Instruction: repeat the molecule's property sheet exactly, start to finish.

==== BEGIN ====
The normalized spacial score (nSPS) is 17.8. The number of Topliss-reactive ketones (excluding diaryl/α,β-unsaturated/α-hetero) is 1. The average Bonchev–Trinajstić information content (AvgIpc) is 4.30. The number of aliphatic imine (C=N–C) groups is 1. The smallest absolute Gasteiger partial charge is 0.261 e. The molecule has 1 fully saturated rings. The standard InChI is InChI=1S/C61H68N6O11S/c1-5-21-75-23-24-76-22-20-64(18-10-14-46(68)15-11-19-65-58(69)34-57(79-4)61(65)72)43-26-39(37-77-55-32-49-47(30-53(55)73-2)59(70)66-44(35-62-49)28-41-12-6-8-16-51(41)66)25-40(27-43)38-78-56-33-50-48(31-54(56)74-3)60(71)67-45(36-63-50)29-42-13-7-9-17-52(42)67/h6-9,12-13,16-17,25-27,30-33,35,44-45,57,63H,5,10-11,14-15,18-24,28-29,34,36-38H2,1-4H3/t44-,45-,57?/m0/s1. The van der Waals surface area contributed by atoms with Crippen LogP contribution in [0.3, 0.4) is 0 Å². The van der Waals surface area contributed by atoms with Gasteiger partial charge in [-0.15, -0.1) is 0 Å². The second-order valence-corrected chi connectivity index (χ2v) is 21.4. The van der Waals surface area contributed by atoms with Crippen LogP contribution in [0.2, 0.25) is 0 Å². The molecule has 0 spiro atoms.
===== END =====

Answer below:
The normalized spacial score (nSPS) is 17.8. The number of Topliss-reactive ketones (excluding diaryl/α,β-unsaturated/α-hetero) is 1. The average Bonchev–Trinajstić information content (AvgIpc) is 4.30. The number of aliphatic imine (C=N–C) groups is 1. The smallest absolute Gasteiger partial charge is 0.261 e. The molecule has 1 fully saturated rings. The standard InChI is InChI=1S/C61H68N6O11S/c1-5-21-75-23-24-76-22-20-64(18-10-14-46(68)15-11-19-65-58(69)34-57(79-4)61(65)72)43-26-39(37-77-55-32-49-47(30-53(55)73-2)59(70)66-44(35-62-49)28-41-12-6-8-16-51(41)66)25-40(27-43)38-78-56-33-50-48(31-54(56)74-3)60(71)67-45(36-63-50)29-42-13-7-9-17-52(42)67/h6-9,12-13,16-17,25-27,30-33,35,44-45,57,63H,5,10-11,14-15,18-24,28-29,34,36-38H2,1-4H3/t44-,45-,57?/m0/s1. The van der Waals surface area contributed by atoms with Crippen LogP contribution in [0.3, 0.4) is 0 Å². The van der Waals surface area contributed by atoms with Gasteiger partial charge in [-0.15, -0.1) is 0 Å². The second-order valence-corrected chi connectivity index (χ2v) is 21.4. The van der Waals surface area contributed by atoms with Crippen LogP contribution in [0.2, 0.25) is 0 Å². The molecule has 0 spiro atoms.